Prio had sent her away from Osiris on a ship, heading to a place where no one would know to look. That meant she was on her own. From the folds of her gown, she pulled the immunization kit she had swiped. Did she dare open it here? Facing the altar to shield herself from any remote onlookers, she tipped open the box and checked its contents. Several types of microbicides, cleansers, and basic first aid supplies, including peroxide, pain killers, and instant heat/cold packs. Not enough for a cleansing ritual, nor were there any obvious weapons among them. But since no one from Serenity could come for her, these were the tools of her escape.
"Woman," a gruff guard said, entering the cell. Inara quickly closed the box, then pretending to pray again, she hid it in her sleeve. Taking her time to show her defiance, Inara then stood slowly and faced the guard.
"Come with me. Jantis will see you now."
Zoë lay awake in the side bed of Infirmary, her eyes closed, her mind reeling. She wasn't in the habit of keeping secrets from her husband, but this one she just didn't know how to tell. Wash slept soundly on the center bed, aided by heavy medication. Though she was there to keep him company, she still felt alone. His breathing had settled into a gentle rhythm, but her mind stirred about. Not two months ago, she and Wash had talked about having a baby. At that time, it had been exciting, an ideal, a wonderful thought—at least for her. Wash had not been too keen on the idea. Now, in the middle of a rescue and heading into danger, it was a terrifying decision. Could they really raise a child on Serenity? She had been raised on a space ship, but not as an outlaw. With Mal constantly pulling them into bar fights, fist fights, sword fights, gun fights… Maybe Wash had been right. What if she had to leave Serenity? Would Wash stay behind? One of them had to earn a living.
And Mal! What would happen to him? He'd probably get himself killed real quick. She had saved his life countless times (and he hers), but lately, she'd felt herself slipping. Despite her denial, the mourning sickness had crept in and the others had certainly noticed. But she couldn't tell the doctor just yet. Didn't want him to know before Wash. She sighed as her mind replayed the pros and cons of keeping the baby over and over again. She knew it by heart now. If only this weren't happening now!
Her stomach churned and she feared she would be sick. Sweat beaded on her face and a tear glistened in her eye. Suddenly, she heard Wash stirring and with a groan, he rolled off the bed onto the floor.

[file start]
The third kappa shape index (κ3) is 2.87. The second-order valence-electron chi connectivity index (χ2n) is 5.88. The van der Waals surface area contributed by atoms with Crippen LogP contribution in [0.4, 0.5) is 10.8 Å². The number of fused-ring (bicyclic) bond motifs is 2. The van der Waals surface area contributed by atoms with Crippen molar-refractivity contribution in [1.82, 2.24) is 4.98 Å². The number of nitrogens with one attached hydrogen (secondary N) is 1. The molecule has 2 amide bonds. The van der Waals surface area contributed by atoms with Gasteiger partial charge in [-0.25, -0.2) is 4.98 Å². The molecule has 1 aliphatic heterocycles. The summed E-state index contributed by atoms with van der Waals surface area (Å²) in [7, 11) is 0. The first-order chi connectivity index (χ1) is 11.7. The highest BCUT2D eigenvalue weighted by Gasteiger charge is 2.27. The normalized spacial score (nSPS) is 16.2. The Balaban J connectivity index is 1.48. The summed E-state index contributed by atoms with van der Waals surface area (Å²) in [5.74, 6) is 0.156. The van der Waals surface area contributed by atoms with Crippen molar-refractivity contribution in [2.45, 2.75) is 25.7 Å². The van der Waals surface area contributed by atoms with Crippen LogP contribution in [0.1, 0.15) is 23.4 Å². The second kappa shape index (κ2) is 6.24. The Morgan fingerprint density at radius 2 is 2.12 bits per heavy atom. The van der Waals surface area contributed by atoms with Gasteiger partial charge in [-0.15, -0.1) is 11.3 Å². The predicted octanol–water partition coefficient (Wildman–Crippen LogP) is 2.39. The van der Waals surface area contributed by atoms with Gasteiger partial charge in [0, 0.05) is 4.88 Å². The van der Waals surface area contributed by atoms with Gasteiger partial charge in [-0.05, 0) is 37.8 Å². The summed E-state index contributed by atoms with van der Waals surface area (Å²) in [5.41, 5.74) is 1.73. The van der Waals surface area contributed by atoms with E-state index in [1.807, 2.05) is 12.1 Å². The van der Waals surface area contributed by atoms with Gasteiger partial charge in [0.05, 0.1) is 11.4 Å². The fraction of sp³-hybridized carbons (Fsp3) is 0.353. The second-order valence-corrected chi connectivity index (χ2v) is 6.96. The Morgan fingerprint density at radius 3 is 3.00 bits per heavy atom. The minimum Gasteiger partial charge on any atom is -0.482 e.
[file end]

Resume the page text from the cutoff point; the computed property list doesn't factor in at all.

"Gah!" he screamed, falling on his hands and feet. Then his feet slid out from under him and he landed hard on his knees. Zoë leapt out of bed to help him.
"Wash! Honey, are you okay?"
She dropped to the floor, putting an arm around his torso to stabilize him. Wash rolled into her, then onto the floor adopting a fetal position and crying. Or was he laughing?
"It seemed like such a good idea at the time," he snorted, his eyes squeezed shut in a mixture of pain and laughter.
"Just roll off the bed, don't need to land on my feet," Wash chuckled. Zoë wondered if this was a drug induced euphoria. "Bed's too tall. But my feet don't hurt… I just didn't know where they were. I can't feel them at all."
Zoë cradled his head, gently. "Can you feel me?"
Wash's eyes finally met hers and he swallowed hard, his face looking serious. "I was going to surprise you. Cozy up next to you while you slept."
Zoë chuckled, shaking her head and caressing his face. "You certainly surprised me."
Wash moaned deeply, kissing Zoë's hands and drifting back into the euphoria. Carefully, she placed a pillow under his head and another under his feet, then she pulled a blanket from the bed and snuggled up next to him on the floor. She felt his hand wrap around hers, squeeze lightly, and settle in until their two hands became one. The mental and emotional distance between them vanished. He's here, she told herself. Just tell him! Taking a few deep breaths to steady herself, she finally spoke; and though she whispered, it seemed as though her voice carried through all of Serenity.
"Yes, my sweet?" His voice was soft and gentle. So peaceful, she hated to drop this bombshell in the middle of it.
"Wash," she repeated his name only to stall. She hadn't thought about how to say it. "I think—I know – I'm pregnant."
She waited. He was silent, still breathing steadily. For a moment, she wondered if he had fallen asleep again. But then, just as tenderly as before, he whispered, "I know."
A smile played across his face, and he hugged her a little more closely. Zoë was a bit relieved, but also a bit confused.
"You know?" she repeated irately. "What do you mean you know? How do you know?"
"I'm your husband," Wash explained softly, not opening his eyes. "I love you. I know all you're rhythms. Plus, I'm very intuitive."
Zoë swatted him dismissively. "You didn't know."
Wash shook his head and corrected her. "I've known since Newhall. Well… suspected… well…I don't know."
Zoë sat up crossly, considering him. She hadn't even suspected since Newhall! Quietly, he reached out and stroked her torso, hip to breast then back again—just as he had in the hatch on Newhall. Her breath caught. Had he really suspected that early? Why hadn't he said something to her? How dare he leave her to deal with this turmoil alone! He knew! How could he sleep so soundly? Why wasn't he lying awake worried about the future? Had he already come up with a plan?
Desperately upset and frustrated, Zoë pressed both hands against her face. She forced herself to breath steadily and maintain a clear head. "Wash, what are we going to do?"